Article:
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Best Volatility Indicator – You Decide

If you happen to be new to stock trading and looking to learn a few things about volatility – such as what the best volatility indicator is, then you have come to the right place. Before we elaborate on this topic and before you take a plunge into the market without giving your indicator any thought – let us take a look at your options. By the end of this post you can make your own assumption as to what you would consider being the best volatility indicator before implementing it into your trading strategy.

The Volatility Indicator Explained

Volatility can be defined as a measure of the dispersion of return for a given security. Put short – the standard deviation between the returns of the same security is used to measure what we call volatility. The higher the volatility, the the more riskier the security will be. The lower the volatility, the less riskier the security will be. The volatility indicator is the tool that helps, as the name implies, to determnine the volatility. Furthermore, also assists traders in determining potential market reversals, strong trends, and price bottoms.

Top Volatility Indicators

1. The Average True Range (ATR)

The Average True Range Indicator, unlike some of the other indicators you will come to know, does not reflect price direction or predict price. Instead, the Average True Range Indicator is specifically designed in measuring the degree of price volatility.

2. Bollinger Bands

Bollinger Bands are primarily used in comparing volatility and relative price levels over a set period of time. These bands are also often referred to as standard Bollinger Bands and is believed to be one of the most effective volatility indicators you will come to know in stock trading analysis.

3. Fibonacci Bands

The Fibonacci Bands are in many ways similar to the Bollinger Bands indicator. However, what makes it different from the rest is the fact that this indicator is based on the Average True Range instead of the Standard Deviation. Moreover, as the name implies – uses Fibonacci Ratio as a multiplier in determining the volatility of a security.

4. Chaikin’s Volatility

The Chaikin’s Volatility Indicator is used to measure the volatility of a security by using the trading range between highs and lows for each period. Furthermore, unlike the Average True Range Indicator, the Chaikin’s Volatility Indicator uses no trading gaps in measurement and prediction. High values indicates large price changes and low values indicates that prices remain constant.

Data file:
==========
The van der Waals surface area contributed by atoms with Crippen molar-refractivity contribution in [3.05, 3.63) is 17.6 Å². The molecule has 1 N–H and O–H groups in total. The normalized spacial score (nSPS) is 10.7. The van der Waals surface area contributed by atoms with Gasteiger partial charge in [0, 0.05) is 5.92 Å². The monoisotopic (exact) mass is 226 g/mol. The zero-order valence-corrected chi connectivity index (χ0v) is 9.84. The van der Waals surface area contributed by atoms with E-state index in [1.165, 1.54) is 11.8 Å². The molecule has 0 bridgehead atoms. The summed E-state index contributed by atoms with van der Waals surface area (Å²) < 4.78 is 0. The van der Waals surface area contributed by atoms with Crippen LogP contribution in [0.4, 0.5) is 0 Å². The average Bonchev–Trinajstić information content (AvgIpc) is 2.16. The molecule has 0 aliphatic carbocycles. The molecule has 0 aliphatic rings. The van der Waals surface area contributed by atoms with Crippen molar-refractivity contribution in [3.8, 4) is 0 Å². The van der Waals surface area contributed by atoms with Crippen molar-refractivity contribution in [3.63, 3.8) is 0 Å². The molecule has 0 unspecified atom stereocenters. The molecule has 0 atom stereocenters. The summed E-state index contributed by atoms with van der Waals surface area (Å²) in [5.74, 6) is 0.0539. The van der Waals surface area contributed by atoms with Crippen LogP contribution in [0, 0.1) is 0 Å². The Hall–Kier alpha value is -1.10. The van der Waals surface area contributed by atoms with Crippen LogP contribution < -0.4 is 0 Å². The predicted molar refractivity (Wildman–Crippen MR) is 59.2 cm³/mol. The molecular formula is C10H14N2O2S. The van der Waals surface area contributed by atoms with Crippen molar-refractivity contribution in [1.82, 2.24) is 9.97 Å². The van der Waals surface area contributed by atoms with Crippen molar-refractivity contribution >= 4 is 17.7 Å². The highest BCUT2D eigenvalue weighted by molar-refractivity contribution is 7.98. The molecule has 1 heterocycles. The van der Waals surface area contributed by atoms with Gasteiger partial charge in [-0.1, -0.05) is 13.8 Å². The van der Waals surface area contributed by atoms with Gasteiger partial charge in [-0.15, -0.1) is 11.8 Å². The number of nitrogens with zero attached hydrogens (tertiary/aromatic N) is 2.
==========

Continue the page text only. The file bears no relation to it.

5. Standard Deviation

The Standard Deviation might not be the very best volatility indicator that you will come to find in trading, however, will surely come in handy. This indicator is commonly used in measuring the variability of data sets. Should the respective data be close to the average value, you will have a small standard deviation and should the data be spread over a larger value range, you will have a big standard deviation.

The aforementioned volatility indicators are some of the most widely, and most popular indicators used in trading today. While they are all effective, there is no real way of putting claim on which is the best volatility indicator available to you. This is for you to decide. Since you now have a better idea of the different volatility indicators available to you, take some time in experimenting with them to find your own personal favorite.

Author Profile

Lance Jepsen
For ethical purposes, I try not to hold any position in any stock I profile on GuerillaStockTrading.com unless specifically stated in the article. Owner of GuerillaStockTrading.com. Seasoned entrepreneur, investor, and writer. I love God, family, country, stock trading, economics, and helping people learn how to trade.